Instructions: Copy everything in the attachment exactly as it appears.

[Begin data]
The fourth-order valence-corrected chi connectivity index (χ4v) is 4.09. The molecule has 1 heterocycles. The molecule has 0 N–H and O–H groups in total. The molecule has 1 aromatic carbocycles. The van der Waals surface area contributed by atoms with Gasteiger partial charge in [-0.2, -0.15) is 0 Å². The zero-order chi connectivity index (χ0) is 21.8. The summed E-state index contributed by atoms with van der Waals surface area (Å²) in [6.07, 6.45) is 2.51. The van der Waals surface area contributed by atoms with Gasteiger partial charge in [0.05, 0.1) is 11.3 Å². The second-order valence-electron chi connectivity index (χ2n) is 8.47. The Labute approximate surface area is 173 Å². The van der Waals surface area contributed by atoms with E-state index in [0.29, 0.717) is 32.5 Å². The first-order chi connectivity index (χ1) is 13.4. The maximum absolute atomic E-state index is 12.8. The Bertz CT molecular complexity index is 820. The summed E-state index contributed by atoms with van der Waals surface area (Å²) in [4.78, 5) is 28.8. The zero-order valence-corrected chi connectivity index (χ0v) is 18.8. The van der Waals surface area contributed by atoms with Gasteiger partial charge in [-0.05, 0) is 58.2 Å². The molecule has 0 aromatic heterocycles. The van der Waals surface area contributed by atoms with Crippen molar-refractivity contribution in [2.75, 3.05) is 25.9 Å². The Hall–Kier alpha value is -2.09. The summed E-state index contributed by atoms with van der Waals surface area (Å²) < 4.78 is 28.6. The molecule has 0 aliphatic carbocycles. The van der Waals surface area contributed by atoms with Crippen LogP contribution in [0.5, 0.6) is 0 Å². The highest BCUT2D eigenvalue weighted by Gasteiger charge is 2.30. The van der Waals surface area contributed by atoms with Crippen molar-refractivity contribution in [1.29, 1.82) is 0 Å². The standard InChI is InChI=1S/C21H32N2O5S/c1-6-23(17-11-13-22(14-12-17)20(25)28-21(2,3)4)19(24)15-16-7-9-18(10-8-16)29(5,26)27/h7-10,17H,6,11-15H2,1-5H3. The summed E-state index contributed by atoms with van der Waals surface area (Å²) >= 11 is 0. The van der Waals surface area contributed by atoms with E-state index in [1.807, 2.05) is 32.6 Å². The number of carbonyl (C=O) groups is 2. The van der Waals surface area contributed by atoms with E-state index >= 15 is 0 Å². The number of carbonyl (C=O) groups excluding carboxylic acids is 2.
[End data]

The fourth-order valence-corrected chi connectivity index (χ4v) is 4.09. The molecule has 1 heterocycles. The molecule has 0 N–H and O–H groups in total. The molecule has 1 aromatic carbocycles. The van der Waals surface area contributed by atoms with Gasteiger partial charge in [-0.2, -0.15) is 0 Å². The zero-order chi connectivity index (χ0) is 21.8. The summed E-state index contributed by atoms with van der Waals surface area (Å²) in [6.07, 6.45) is 2.51. The van der Waals surface area contributed by atoms with Gasteiger partial charge in [0.05, 0.1) is 11.3 Å². The second-order valence-electron chi connectivity index (χ2n) is 8.47. The Labute approximate surface area is 173 Å². The van der Waals surface area contributed by atoms with E-state index in [0.29, 0.717) is 32.5 Å². The first-order chi connectivity index (χ1) is 13.4. The maximum absolute atomic E-state index is 12.8. The Bertz CT molecular complexity index is 820. The summed E-state index contributed by atoms with van der Waals surface area (Å²) in [4.78, 5) is 28.8. The zero-order valence-corrected chi connectivity index (χ0v) is 18.8. The van der Waals surface area contributed by atoms with Gasteiger partial charge in [-0.05, 0) is 58.2 Å². The molecule has 0 aromatic heterocycles. The van der Waals surface area contributed by atoms with Crippen molar-refractivity contribution in [2.75, 3.05) is 25.9 Å². The Hall–Kier alpha value is -2.09. The summed E-state index contributed by atoms with van der Waals surface area (Å²) < 4.78 is 28.6. The molecule has 0 aliphatic carbocycles. The van der Waals surface area contributed by atoms with Crippen LogP contribution in [0.5, 0.6) is 0 Å². The highest BCUT2D eigenvalue weighted by Gasteiger charge is 2.30. The van der Waals surface area contributed by atoms with Crippen molar-refractivity contribution in [1.29, 1.82) is 0 Å². The standard InChI is InChI=1S/C21H32N2O5S/c1-6-23(17-11-13-22(14-12-17)20(25)28-21(2,3)4)19(24)15-16-7-9-18(10-8-16)29(5,26)27/h7-10,17H,6,11-15H2,1-5H3. The summed E-state index contributed by atoms with van der Waals surface area (Å²) >= 11 is 0. The van der Waals surface area contributed by atoms with E-state index in [1.807, 2.05) is 32.6 Å². The number of carbonyl (C=O) groups is 2. The van der Waals surface area contributed by atoms with E-state index >= 15 is 0 Å². The number of carbonyl (C=O) groups excluding carboxylic acids is 2.